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Saturday, June 7, 2014

Review: The Fault in Our Stars


One genre that has been on the rise over the past two years is a slew of films based on Young Adult (YA) literature.  While several love to criticize the simple plots and Mary Sue characters that appeal to teens today, the fact is that (most of) the movies make a ton of money...and that's what Hollywood zeroes in on.  The latest YA adaptation is perhaps the first not based on a series.  The Fault in Our Stars adapts a novel by John Green, perhaps the most prolific YA author currently writing.  Green also has a giant presence on YouTube, which, coupled with his best-selling novels, has given him a huge following. The Fault In Our Stars is a Green's big moment in the spotlight.

The Fault in Our Stars tells the story of Hazel Grace Lancaster, a 17-year old girl with terminal cancer who has become rather apathetic about life.  At the behest of her mother, Hazel begins attending cancer support group meetings, where she meets Augustus Waters, a cancer survivor in the form of an 18-year old boy who changes Hazel's life forever.  The two find themselves caught in a whirlwind relationship, seeking to take advantage of their limited time left on this earth.

While, admittedly, the description of this film sounds like absolutely everything there is to hate about YA lit, The Fault in Our Stars seeks to correct those who are willing to dismiss the genre entirely.  This is due to John Green's often beautiful words, turned into a more than effective screenplay by Scott Neustadter and Michael Weber.  Hazel and Augustus are both very young, but feel so much more intelligent and in touch with their emotions than the typical teenager.  Many would point to this as unrealistic, and some of those detractors may have valid points.  Augustus, with his smooth charm and wit, does not feel like any teenager you are likely to have met.  He is, however, a character who is written honestly, and that is what makes him feel real despite the unreal traits.  Hazel feels more in line with a teenager, but the way she sees the world after her near-death experience with cancer causes her to be much more unique than the Mary Sue narrators which populate hundreds of YA titles.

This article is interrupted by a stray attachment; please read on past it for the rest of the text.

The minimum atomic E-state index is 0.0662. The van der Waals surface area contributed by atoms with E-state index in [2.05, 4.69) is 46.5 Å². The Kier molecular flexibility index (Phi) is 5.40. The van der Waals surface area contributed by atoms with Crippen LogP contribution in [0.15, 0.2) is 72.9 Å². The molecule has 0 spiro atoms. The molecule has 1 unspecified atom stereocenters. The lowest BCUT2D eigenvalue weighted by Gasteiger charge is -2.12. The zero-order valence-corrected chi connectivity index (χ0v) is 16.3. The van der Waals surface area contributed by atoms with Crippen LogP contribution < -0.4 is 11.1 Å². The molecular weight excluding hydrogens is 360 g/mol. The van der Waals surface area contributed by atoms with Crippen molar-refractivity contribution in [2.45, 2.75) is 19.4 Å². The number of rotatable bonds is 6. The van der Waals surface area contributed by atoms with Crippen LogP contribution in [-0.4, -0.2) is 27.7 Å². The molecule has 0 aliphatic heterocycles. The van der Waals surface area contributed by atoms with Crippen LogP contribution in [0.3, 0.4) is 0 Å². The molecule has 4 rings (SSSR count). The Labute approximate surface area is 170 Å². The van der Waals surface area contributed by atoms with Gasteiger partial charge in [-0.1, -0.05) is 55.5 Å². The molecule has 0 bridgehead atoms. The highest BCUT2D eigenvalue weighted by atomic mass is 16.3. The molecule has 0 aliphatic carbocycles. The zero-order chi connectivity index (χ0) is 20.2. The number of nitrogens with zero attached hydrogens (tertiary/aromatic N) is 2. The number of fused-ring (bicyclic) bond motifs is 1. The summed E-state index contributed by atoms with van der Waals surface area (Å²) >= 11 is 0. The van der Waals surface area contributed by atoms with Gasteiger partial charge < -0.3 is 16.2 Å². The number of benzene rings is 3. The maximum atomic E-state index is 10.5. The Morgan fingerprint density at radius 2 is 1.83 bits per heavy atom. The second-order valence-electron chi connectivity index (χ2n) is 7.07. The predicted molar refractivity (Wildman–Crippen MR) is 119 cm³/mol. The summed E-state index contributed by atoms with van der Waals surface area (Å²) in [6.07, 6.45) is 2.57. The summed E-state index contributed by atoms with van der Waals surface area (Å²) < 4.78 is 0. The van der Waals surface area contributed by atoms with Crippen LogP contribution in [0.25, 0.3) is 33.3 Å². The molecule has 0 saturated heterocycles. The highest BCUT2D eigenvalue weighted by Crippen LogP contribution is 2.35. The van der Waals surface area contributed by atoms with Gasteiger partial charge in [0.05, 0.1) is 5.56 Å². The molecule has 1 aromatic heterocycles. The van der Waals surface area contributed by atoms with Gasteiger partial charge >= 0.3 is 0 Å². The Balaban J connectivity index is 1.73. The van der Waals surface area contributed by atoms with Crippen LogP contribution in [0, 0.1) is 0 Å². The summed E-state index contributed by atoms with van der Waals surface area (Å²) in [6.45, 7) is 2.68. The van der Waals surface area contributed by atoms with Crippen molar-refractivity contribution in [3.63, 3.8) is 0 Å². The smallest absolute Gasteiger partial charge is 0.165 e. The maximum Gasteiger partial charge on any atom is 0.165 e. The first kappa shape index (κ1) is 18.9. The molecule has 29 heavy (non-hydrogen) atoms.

Honesty is why this movie works so well.  From Hazel's opening narration, we are told this is not going to be your typical cancer love story.  While the film arguably plays on many of those tropes as the story unfolds, it is hard to deny that this is not one of the more truthful portrayals of cancer and what it is like for the people around those with the disease. The film is packed with honest experiences that anyone who has had a family member with cancer can attest to. A sick Augustus drives himself to a store so he can feel like he is doing something for himself, only to have his condition worsen. This is where Augustus really feels like an honest character, the moments where his wry facade fades and we see the scared, self-conscious teenage boy underneath.

Of course the love story is going to be what critics may harp on the most and, perhaps, it is the most cliche-filled aspect of this story.  The chalk drawn speech bubbles which litter the screen when our main characters text is easily the most annoying feature of the movie.  Yes, Hazel and Augustus' relationship is the focus of this film, the star guiding where this story is going, but it does not feel like it is the only thing driving both of these characters.  The shared experience between the two before they met and even more so their experiences together shape who they are.  Hazel is not a female character defined by her love for Augustus.  Instead, she is a character defined by her disease, and finds an escape from the darkness of reality in her love for Augustus.

Although the script for this film is the standout, Shailene Woodley continues to shine in a rising star performance. It will be very hard for her to go too much longer without getting some Oscar nods.  Ansel Elgort is also fantastic is Augustus Waters.  It is actually quite hard to believe this is Elgort's third film. Augustus' personality is one that is quite unbelievable, but, with Elgort playing him, you fully believe that this kid could exist.  What is perhaps the greatest take away from this film is that, without these two actors, it is hard to imagine the film being nearly as good.  Laura Dern, Nat Wolff and Willem Defoe give good performances, but they are not the main attraction by any means.

The Fault in Our Stars is very unique for a YA adaptation.  Not having any sequels, or being tied to another series, this isn't a movie that you go into knowing you will see these characters on screen again in the coming years (with the last book undoubtedly being split into two films).  Much like the lives of its characters, you begin to realize that your time with this film is going to be very brief. Those who read the book will no doubt be pleased with what director Josh Boone has done.  While this may not be a story you haven't heard before, it is a movie with so much honesty and heart behind it that it will be difficult for audiences to not become engrossed with the cathartic experience.

Rating: A-

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